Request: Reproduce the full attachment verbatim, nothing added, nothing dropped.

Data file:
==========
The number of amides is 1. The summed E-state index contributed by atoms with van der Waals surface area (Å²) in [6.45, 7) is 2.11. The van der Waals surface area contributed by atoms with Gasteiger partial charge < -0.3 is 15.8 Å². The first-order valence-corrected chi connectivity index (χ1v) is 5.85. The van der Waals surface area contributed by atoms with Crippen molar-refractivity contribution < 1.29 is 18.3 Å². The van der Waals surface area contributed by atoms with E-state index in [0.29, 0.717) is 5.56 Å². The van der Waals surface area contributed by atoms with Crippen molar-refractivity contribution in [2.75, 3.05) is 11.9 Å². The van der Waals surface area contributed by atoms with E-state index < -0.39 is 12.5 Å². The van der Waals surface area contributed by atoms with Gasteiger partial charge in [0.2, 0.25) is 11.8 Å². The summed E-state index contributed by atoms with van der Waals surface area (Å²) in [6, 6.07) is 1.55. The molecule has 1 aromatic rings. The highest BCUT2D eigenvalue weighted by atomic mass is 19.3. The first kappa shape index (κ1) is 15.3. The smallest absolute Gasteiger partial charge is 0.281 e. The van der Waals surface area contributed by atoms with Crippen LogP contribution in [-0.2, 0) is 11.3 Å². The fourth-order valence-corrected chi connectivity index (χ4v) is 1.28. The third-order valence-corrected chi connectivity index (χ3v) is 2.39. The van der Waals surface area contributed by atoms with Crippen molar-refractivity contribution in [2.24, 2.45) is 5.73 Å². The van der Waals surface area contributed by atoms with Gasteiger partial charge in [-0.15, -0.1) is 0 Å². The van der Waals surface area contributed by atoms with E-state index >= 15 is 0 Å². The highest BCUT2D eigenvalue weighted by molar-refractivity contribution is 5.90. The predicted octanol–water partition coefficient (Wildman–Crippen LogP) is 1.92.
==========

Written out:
The number of amides is 1. The summed E-state index contributed by atoms with van der Waals surface area (Å²) in [6.45, 7) is 2.11. The van der Waals surface area contributed by atoms with Gasteiger partial charge < -0.3 is 15.8 Å². The first-order valence-corrected chi connectivity index (χ1v) is 5.85. The van der Waals surface area contributed by atoms with Crippen molar-refractivity contribution < 1.29 is 18.3 Å². The van der Waals surface area contributed by atoms with E-state index in [0.29, 0.717) is 5.56 Å². The van der Waals surface area contributed by atoms with Crippen molar-refractivity contribution in [2.75, 3.05) is 11.9 Å². The van der Waals surface area contributed by atoms with E-state index < -0.39 is 12.5 Å². The van der Waals surface area contributed by atoms with Gasteiger partial charge in [0.2, 0.25) is 11.8 Å². The summed E-state index contributed by atoms with van der Waals surface area (Å²) in [6, 6.07) is 1.55. The molecule has 1 aromatic rings. The highest BCUT2D eigenvalue weighted by atomic mass is 19.3. The first kappa shape index (κ1) is 15.3. The smallest absolute Gasteiger partial charge is 0.281 e. The van der Waals surface area contributed by atoms with Crippen LogP contribution in [-0.2, 0) is 11.3 Å². The fourth-order valence-corrected chi connectivity index (χ4v) is 1.28. The third-order valence-corrected chi connectivity index (χ3v) is 2.39. The van der Waals surface area contributed by atoms with Crippen molar-refractivity contribution in [2.24, 2.45) is 5.73 Å². The van der Waals surface area contributed by atoms with Gasteiger partial charge in [-0.15, -0.1) is 0 Å². The van der Waals surface area contributed by atoms with E-state index >= 15 is 0 Å². The highest BCUT2D eigenvalue weighted by molar-refractivity contribution is 5.90. The predicted octanol–water partition coefficient (Wildman–Crippen LogP) is 1.92.